Immunophenotyping can also tell PEL apart from other lymphomas. Immunophenotyping tests “read” the proteins found on the outer surface of cells. Different types of cancer cells tend to contain different surface proteins.

Viral Tests

PEL cells always contain the HHV-8 virus, so doctors will look for signs of viral infection in order to confirm that a person has this lymphoma. HHV-8 makes a protein called latency-associated nuclear antigen 1 (LANA-1). Doctors perform tests to look for this protein inside of lymphoma cells. If LANA-1 is present, that means that cells are infected with HHV-8 and are likely PEL cells.

Imaging Tests

If PEL is diagnosed, doctors will also study how advanced it is. Doctors use imaging tests such as positron emission tomography or CT scans. These tests show whether PEL has spread to other parts of the body.

Treatments for PEL

PEL is rare, which makes it difficult to study. Doctors don’t have a standard treatment plan for this lymphoma. However, most doctors recommend treatment with chemotherapy and antiviral drugs. In rare cases, doctors have also used stem cell transplants to treat PEL.

Chemotherapy

PEL cells are often resistant to chemotherapy. However, some chemotherapy drugs can kill cancer cells and help a person have a complete response (have all signs of cancer disappear).

Doctors may recommend a regimen of drugs called CHOP. This regimen consists of a combination of chemotherapy drugs:

  • Cyclophosphamide (sold as Cytoxan)
  • Doxorubicin (also known as hydroxydaunorubicin and sold as Adriamycin)
  • Vincristine sulfate (formerly sold as Oncovin)
  • Prednisone

Adding high-dose methotrexate to the usual CHOP regimen may increase the chances that someone will have a complete response. Additionally, doctors may recommend a related regimen, EPOCH, which contains all of the drugs found in CHOP plus the drug etoposide.

Another chemotherapy regimen that may help treat PEL is ACVBP, which includes doxorubicin, cyclophosphamide, vincristine, bleomycin (sold as Blenoxane), and prednisone.

Antiretroviral Drugs

People with HIV infections often receive antiretroviral therapies (ARTs) while undergoing treatment for primary effusion lymphoma. ART drugs help keep HIV under control. They prevent the immune system from becoming damaged and help the body better fight off lymphoma.

Stem Cell Transplant

A couple of small studies have found that autologous stem cell transplants may help people with PEL. During an autologous stem cell transplant, doctors remove and save some of a person’s blood stem cells (cells that create new blood cells). Next, the person undergoes aggressive treatments that kill both cancerous and healthy blood cells. Doctors then deliver the saved stem cells back into the body, where they can replace the blood cells that were lost.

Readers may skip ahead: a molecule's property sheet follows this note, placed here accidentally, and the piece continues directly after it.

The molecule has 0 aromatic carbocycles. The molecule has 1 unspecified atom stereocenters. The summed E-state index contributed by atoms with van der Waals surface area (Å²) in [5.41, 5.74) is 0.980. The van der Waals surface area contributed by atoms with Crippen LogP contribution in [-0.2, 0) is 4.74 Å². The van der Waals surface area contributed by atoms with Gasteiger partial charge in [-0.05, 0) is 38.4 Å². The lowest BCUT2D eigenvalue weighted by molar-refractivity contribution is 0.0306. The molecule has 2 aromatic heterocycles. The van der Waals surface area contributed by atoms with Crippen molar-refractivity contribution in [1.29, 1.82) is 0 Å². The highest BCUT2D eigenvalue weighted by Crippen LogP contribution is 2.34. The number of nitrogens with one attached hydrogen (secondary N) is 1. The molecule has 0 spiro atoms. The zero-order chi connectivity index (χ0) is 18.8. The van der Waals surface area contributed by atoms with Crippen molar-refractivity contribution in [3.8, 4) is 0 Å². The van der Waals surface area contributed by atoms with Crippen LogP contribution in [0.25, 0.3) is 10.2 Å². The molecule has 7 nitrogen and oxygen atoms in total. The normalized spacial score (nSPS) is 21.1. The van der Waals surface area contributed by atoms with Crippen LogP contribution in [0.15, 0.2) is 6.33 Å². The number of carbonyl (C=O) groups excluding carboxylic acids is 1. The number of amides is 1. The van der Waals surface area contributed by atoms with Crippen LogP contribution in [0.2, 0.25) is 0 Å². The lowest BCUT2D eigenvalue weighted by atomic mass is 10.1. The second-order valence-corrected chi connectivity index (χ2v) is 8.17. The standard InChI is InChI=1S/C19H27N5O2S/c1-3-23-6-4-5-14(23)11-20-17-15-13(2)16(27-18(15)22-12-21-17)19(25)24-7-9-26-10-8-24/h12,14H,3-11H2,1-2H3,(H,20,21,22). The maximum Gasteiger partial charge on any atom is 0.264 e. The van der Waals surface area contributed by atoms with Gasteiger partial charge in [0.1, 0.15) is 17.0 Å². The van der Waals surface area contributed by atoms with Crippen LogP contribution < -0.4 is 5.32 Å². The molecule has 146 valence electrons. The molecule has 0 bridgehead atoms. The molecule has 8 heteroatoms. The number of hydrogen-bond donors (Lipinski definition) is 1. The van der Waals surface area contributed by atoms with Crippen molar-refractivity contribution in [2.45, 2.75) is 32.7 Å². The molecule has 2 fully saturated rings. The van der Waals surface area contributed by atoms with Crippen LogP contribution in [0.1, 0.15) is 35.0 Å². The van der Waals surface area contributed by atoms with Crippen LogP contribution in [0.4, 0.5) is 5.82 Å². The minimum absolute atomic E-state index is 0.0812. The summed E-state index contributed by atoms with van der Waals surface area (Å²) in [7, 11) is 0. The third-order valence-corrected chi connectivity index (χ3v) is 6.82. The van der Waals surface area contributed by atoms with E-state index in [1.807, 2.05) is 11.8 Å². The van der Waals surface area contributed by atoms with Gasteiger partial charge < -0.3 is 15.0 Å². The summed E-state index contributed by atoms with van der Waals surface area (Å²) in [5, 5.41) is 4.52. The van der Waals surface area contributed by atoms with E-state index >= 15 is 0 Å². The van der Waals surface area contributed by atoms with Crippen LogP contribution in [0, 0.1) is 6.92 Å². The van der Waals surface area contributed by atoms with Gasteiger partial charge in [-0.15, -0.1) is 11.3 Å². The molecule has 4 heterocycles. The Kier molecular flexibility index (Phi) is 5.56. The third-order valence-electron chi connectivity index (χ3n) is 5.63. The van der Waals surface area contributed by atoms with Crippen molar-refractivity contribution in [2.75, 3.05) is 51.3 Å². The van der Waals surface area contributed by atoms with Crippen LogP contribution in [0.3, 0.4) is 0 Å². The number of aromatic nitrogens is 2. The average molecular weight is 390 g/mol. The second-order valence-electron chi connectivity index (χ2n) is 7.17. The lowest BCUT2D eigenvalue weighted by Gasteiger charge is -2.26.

Stem cell transplants have not yet been well-studied for people with PEL. Additionally, stem cell transplantation can cause serious side effects. This procedure is usually only an option for people who are younger, have a stronger immune system, and are in otherwise good health.

New Treatments for PEL

Doctors are increasingly treating lymphoma with new therapies. Targeted therapy drugs can recognize and attack cancer cells while mostly leaving normal cells alone. Additionally, immunomodulatory drugs boost the immune system to help it better fight cancer.

Researchers are studying whether any targeted therapies or immunomodulatory drugs may be able to help treat PEL. People with this lymphoma may be able to access new drugs or new treatment plans by participating in a clinical trial.

Primary Effusion Lymphoma Outlook

PEL is difficult to treat, and people with this condition usually have a poor prognosis (outlook). About half of people with PEL live for 10 months or more after being diagnosed.

People tend to have better outcomes if they are in better overall health, were taking ARTs before they were diagnosed with PEL, or have PEL cells in only one body cavity. People who are HIV-negative often have a better outlook than those who are HIV-positive.

Talk With Others Who Understand

MyLymphomaTeam is the social network for people with lymphoma and their loved ones. On MyLymphomaTeam, more than 8,500 members come together to ask questions, give advice, and share their stories with others who understand life with lymphoma.

Are you living with primary effusion lymphoma? Share your experiences in the comments below, or start a conversation by posting on MyLymphomaTeam.

Posted on July 14, 2021
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Mark Levin, M.D. is a hematology and oncology specialist with over 37 years of experience in internal medicine. Review provided by VeriMed Healthcare Network. Learn more about him here.
Maureen McNulty studied molecular genetics and English at Ohio State University. Learn more about her here.